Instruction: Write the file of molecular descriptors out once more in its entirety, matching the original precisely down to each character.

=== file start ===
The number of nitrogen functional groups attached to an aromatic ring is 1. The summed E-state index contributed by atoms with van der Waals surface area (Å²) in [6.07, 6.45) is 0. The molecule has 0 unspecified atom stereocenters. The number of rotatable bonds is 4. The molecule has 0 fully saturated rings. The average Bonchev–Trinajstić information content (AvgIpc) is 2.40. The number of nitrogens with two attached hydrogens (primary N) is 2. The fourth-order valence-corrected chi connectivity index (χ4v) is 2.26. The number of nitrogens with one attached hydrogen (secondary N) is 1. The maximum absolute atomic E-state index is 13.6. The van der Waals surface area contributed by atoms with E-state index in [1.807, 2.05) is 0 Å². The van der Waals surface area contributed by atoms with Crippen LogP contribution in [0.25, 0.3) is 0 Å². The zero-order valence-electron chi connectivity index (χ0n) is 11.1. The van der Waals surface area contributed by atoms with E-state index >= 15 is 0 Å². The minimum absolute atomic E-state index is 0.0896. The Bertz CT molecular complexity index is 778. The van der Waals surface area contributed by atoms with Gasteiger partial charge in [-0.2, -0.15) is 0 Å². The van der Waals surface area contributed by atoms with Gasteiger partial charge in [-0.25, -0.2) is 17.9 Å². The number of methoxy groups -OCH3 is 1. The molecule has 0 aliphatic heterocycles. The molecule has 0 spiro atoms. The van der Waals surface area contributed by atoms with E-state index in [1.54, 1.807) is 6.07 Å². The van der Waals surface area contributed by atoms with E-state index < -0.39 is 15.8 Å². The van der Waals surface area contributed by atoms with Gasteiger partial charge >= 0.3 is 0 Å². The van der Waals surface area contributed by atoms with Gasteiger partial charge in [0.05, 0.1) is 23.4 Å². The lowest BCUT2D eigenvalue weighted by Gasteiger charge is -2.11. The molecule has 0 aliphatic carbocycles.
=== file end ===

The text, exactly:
The number of nitrogen functional groups attached to an aromatic ring is 1. The summed E-state index contributed by atoms with van der Waals surface area (Å²) in [6.07, 6.45) is 0. The molecule has 0 unspecified atom stereocenters. The number of rotatable bonds is 4. The molecule has 0 fully saturated rings. The average Bonchev–Trinajstić information content (AvgIpc) is 2.40. The number of nitrogens with two attached hydrogens (primary N) is 2. The fourth-order valence-corrected chi connectivity index (χ4v) is 2.26. The number of nitrogens with one attached hydrogen (secondary N) is 1. The maximum absolute atomic E-state index is 13.6. The van der Waals surface area contributed by atoms with E-state index in [1.807, 2.05) is 0 Å². The van der Waals surface area contributed by atoms with Crippen LogP contribution in [0.25, 0.3) is 0 Å². The zero-order valence-electron chi connectivity index (χ0n) is 11.1. The van der Waals surface area contributed by atoms with E-state index >= 15 is 0 Å². The minimum absolute atomic E-state index is 0.0896. The Bertz CT molecular complexity index is 778. The van der Waals surface area contributed by atoms with Gasteiger partial charge in [-0.2, -0.15) is 0 Å². The van der Waals surface area contributed by atoms with Gasteiger partial charge in [-0.25, -0.2) is 17.9 Å². The number of methoxy groups -OCH3 is 1. The molecule has 0 aliphatic heterocycles. The molecule has 0 spiro atoms. The van der Waals surface area contributed by atoms with E-state index in [1.54, 1.807) is 6.07 Å². The van der Waals surface area contributed by atoms with E-state index < -0.39 is 15.8 Å². The van der Waals surface area contributed by atoms with Gasteiger partial charge >= 0.3 is 0 Å². The van der Waals surface area contributed by atoms with Gasteiger partial charge in [0.05, 0.1) is 23.4 Å². The lowest BCUT2D eigenvalue weighted by Gasteiger charge is -2.11. The molecule has 0 aliphatic carbocycles.